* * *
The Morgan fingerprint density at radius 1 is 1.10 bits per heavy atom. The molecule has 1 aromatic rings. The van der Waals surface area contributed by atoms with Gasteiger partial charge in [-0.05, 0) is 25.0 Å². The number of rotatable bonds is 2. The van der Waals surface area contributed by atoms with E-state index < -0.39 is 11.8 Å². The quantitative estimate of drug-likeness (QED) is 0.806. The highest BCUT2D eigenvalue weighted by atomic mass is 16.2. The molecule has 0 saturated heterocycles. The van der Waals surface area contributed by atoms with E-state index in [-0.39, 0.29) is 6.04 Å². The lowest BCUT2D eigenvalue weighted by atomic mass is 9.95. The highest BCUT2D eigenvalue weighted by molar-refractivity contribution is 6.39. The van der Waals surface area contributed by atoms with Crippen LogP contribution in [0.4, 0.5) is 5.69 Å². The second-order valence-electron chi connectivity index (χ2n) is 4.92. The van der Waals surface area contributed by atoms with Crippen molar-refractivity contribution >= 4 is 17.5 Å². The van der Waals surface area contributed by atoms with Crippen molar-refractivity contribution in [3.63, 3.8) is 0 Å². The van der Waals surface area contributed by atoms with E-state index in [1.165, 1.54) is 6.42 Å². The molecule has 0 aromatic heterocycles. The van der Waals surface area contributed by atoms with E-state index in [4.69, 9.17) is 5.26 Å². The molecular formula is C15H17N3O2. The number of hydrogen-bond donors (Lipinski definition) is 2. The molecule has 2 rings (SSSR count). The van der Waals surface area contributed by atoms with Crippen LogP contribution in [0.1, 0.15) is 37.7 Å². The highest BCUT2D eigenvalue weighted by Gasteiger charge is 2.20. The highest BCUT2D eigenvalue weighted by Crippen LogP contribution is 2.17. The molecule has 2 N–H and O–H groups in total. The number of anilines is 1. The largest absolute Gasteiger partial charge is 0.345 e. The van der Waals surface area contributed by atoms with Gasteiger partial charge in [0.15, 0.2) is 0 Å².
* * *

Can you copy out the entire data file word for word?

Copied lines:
The Morgan fingerprint density at radius 1 is 1.10 bits per heavy atom. The molecule has 1 aromatic rings. The van der Waals surface area contributed by atoms with Gasteiger partial charge in [-0.05, 0) is 25.0 Å². The number of rotatable bonds is 2. The van der Waals surface area contributed by atoms with E-state index < -0.39 is 11.8 Å². The quantitative estimate of drug-likeness (QED) is 0.806. The highest BCUT2D eigenvalue weighted by atomic mass is 16.2. The molecule has 0 saturated heterocycles. The van der Waals surface area contributed by atoms with E-state index in [-0.39, 0.29) is 6.04 Å². The lowest BCUT2D eigenvalue weighted by atomic mass is 9.95. The highest BCUT2D eigenvalue weighted by molar-refractivity contribution is 6.39. The van der Waals surface area contributed by atoms with Crippen LogP contribution in [0.4, 0.5) is 5.69 Å². The second-order valence-electron chi connectivity index (χ2n) is 4.92. The van der Waals surface area contributed by atoms with Crippen molar-refractivity contribution >= 4 is 17.5 Å². The van der Waals surface area contributed by atoms with Crippen molar-refractivity contribution in [3.63, 3.8) is 0 Å². The van der Waals surface area contributed by atoms with E-state index in [1.165, 1.54) is 6.42 Å². The molecule has 0 aromatic heterocycles. The van der Waals surface area contributed by atoms with E-state index in [4.69, 9.17) is 5.26 Å². The molecular formula is C15H17N3O2. The number of hydrogen-bond donors (Lipinski definition) is 2. The molecule has 2 rings (SSSR count). The van der Waals surface area contributed by atoms with Crippen LogP contribution in [0.1, 0.15) is 37.7 Å². The highest BCUT2D eigenvalue weighted by Gasteiger charge is 2.20. The highest BCUT2D eigenvalue weighted by Crippen LogP contribution is 2.17. The molecule has 2 N–H and O–H groups in total. The number of anilines is 1. The largest absolute Gasteiger partial charge is 0.345 e. The van der Waals surface area contributed by atoms with Gasteiger partial charge in [0.15, 0.2) is 0 Å².